What's fascinating is that the contest could have only happened through top down means, but enabled bottom-up participation. The contest captured not just the attention of the community, but their imagination while discovering new talent.
The Wikipedia Community is in the process of bringing its encyclopedia to print with professional caliber editing. Mass quantities of peer practiced content, almost 400k articles, run through a group fact checking process and selection criteria prior to publication -- will completely disrupt the publishing business.
Now they are voting on the creation of Wikinews. It similarly applies an editorial process to the end of a peer production practice. Beyond acceptance criteria, they may establish reputation for contributors -- which should only be done as a side experiment as new as, well, news. If they apply explicit reputation, try it on process first, practice second. The metrics would be fantastic for managers, if that role was pre-ordained, but since it isn't, messing with an emergent culture requires iteration with increasing scope.
Much has been written about the forces that are decentralizing the enterprise. Arguments put forth by Tom Malone and others show that decentralization of decision making is enabled by communication technologies enables greater satisfaction, lower costs and great innovation. More importantly, they show that decentralization enables this value while realizing economies of scale.
The organizational change of decentralization requires committed leadership as it changes the dynamics of control. One of the prospects of tools of change, such as wikis, is that they can bring a new level of transparency and foster a culture of working openly. At first, this is seen as a benefit for the rank and file, but there are equal if not greater benefits to managers. A similar pattern occurred when email entered the workplace, and now email is more heavily used by managers.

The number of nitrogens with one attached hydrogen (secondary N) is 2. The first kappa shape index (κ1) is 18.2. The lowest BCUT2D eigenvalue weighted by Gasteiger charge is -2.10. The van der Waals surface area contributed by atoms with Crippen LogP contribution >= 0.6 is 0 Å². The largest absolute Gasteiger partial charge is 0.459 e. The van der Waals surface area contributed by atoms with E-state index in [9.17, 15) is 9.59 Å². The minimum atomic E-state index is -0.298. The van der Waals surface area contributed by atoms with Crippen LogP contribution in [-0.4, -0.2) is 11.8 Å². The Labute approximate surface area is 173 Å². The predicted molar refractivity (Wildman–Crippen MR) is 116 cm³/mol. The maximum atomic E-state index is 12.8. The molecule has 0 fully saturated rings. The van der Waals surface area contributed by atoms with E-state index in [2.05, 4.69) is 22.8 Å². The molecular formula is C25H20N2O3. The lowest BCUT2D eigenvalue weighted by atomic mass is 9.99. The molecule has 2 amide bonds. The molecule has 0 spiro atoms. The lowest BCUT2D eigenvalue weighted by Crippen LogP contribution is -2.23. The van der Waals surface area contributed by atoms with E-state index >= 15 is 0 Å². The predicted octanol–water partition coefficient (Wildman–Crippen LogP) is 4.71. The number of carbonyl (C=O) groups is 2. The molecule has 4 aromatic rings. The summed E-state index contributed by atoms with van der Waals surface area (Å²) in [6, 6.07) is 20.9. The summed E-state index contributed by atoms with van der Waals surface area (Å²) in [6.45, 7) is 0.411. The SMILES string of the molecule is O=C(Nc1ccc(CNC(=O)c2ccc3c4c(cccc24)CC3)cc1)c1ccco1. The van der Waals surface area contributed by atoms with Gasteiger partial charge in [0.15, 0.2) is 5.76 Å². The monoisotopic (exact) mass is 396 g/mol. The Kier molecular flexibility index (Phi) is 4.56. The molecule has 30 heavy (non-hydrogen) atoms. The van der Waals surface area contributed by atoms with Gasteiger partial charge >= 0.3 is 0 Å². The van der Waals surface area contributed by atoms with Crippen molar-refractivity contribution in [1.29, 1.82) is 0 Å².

The greatest tool of organizational change remains IT. The strong signals to listen to are DIYIT by users and developers. Users and managers can acquire consumer technologies and ASP services to meet unfulfilled needs. Developers and IT staff will bring open source and open services in for low-cost experimentation Half of IT leadership is noticing what paths to pave, the other half is working with people to get it done.
The point of the above stories is that when rules are kept simple and incentives are provided from the Top-down, the energies of the Bottom can be realized for mutual gain. However, negotiating the sharing of control is both ripe with risk and opportunity.
Several mechanisms can be used to fuse the top and bottom. The Friendster case is an example of how the emergent property can be simply claimed by the top, but there is still the opportunity to share the property and take advantage of metrics and incentives. The AOL Journals case is a perfect example of using metrics and incentives. Wikinews adds editorial process to the result (at a moment in time) of emergent practice to produce a marketable good.
Experienced community managers recognize these examples as levers for fostering participation. Community Management itself is a renewing domain, with new tools and practices. This expertise should now be a core competency for most businesses -- as customers change from consumers of what the Top produces to participants in productive networks.
Community management has been more of an art than a science, something that is going to have to change if for no other reason than managing risk. Take the well known case of Six Apart's shift in pricing structure for a good that gained significant contributions from its community. Its hard to generate metrics to set incentives without data, so as a direct marketer would do, test on a subset and then iterate.